“…create three 3-digit numbers using your selections from the first step. Next, visit this Dewey Decimal System website and find the subjects that match your three digit numbers. If one of your results turns up “not assigned or no longer used,” you may create a new 3-digit number to replace it from the original four you selected.”
1952, the year of my birth. 529, 195, 291 Let’s see what happens now! (Sorry, I couldn’t see any point in making multiple four digit numbers, bpuppies)
529 = chronology
195 = Modern Western philosophy; Italy
291 = Comparative religion
Anyone looking at the chronology of human culture is going to find themselves staring into the looking glass tunnel of world religion. Like ocean waves, the themes recur and recede. Here humans worry about caring for the poor; here they worry about salvation; here they worry about the exact meaning of whatever scripture they follow. The study of comparative religions shows this, even with its intrinsic philosophical flaw. Comparisons are, by definition, the search for similarities, so over and over we find virgin births and baptisms. These facts emerging through the chronology of the development of human culture become “evidence” for one argument or another. The central assumption on which the comparison turns — that there is a supreme being — is often ignored. Since comparative religion is used to bolster arguments, we forget that religion is also humanity’s attempt to make sense of chaos, to fence human experience within the chronological parameters of a human life. It’s difficult to accept that while our lives begin and end, they are not complete sentences. They are fragments of something larger and, perhaps, eternally incomplete.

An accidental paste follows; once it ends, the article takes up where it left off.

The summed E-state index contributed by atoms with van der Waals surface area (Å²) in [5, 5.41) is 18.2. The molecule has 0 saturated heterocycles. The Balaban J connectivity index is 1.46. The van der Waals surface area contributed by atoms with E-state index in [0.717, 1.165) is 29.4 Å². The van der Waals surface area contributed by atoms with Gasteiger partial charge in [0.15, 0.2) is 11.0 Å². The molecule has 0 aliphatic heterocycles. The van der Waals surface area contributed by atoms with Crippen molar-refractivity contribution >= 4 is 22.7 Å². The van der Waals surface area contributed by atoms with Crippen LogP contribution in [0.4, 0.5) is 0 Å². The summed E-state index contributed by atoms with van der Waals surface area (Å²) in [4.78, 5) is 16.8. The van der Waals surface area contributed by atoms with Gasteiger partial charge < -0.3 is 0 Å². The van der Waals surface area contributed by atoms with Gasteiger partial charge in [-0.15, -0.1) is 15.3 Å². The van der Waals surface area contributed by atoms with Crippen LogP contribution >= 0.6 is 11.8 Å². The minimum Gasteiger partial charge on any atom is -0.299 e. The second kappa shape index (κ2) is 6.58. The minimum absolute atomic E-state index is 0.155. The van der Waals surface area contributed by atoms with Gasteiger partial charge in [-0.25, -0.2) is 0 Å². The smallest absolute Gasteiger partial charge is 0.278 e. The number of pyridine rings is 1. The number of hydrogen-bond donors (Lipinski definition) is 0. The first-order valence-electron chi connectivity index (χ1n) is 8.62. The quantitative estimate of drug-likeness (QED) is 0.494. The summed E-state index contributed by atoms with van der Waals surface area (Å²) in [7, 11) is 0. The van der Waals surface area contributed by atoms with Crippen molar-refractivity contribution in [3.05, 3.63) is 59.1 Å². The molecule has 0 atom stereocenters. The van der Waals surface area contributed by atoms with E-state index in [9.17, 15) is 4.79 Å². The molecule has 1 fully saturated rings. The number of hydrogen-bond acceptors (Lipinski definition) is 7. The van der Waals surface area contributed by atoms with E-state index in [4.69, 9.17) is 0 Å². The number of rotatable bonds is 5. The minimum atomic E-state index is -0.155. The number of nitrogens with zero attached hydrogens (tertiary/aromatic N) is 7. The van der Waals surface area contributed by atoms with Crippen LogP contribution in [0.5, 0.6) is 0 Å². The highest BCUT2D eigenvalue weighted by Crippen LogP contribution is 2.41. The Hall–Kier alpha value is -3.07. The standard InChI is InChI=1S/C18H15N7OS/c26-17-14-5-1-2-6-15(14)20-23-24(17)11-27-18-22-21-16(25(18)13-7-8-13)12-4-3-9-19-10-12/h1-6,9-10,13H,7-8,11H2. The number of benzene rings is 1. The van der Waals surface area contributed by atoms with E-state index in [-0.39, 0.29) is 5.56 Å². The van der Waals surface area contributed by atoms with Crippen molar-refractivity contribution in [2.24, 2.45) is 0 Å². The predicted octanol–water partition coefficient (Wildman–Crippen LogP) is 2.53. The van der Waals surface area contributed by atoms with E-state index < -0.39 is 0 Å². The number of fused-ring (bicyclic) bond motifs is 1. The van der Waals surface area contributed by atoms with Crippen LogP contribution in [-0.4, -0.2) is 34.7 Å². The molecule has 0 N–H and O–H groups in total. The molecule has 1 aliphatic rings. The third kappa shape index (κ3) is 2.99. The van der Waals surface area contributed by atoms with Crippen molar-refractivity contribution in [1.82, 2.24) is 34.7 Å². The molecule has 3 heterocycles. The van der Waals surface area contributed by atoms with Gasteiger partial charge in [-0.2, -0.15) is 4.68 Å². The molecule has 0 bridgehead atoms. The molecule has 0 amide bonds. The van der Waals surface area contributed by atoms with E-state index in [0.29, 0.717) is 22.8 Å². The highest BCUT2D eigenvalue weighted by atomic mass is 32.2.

In Milan, in the Stazione Centrale, I’ve had some of the greatest moments of my life. I didn’t know much about the station and its history until I bought a tourist guide (in Italian) and read that the station had been built by Mussolini as a testament, a monument, a palace to “liberty ed eclettismo.” Pondering that bit of modern Italian philosophy, what is liberty but eclecticism? And what a world that would even think of that? And isn’t it in that eternal incompleteness that we find liberty? In eclecticism we find the most possibility? The irony is that this was part of the philosophy of Italian fascism.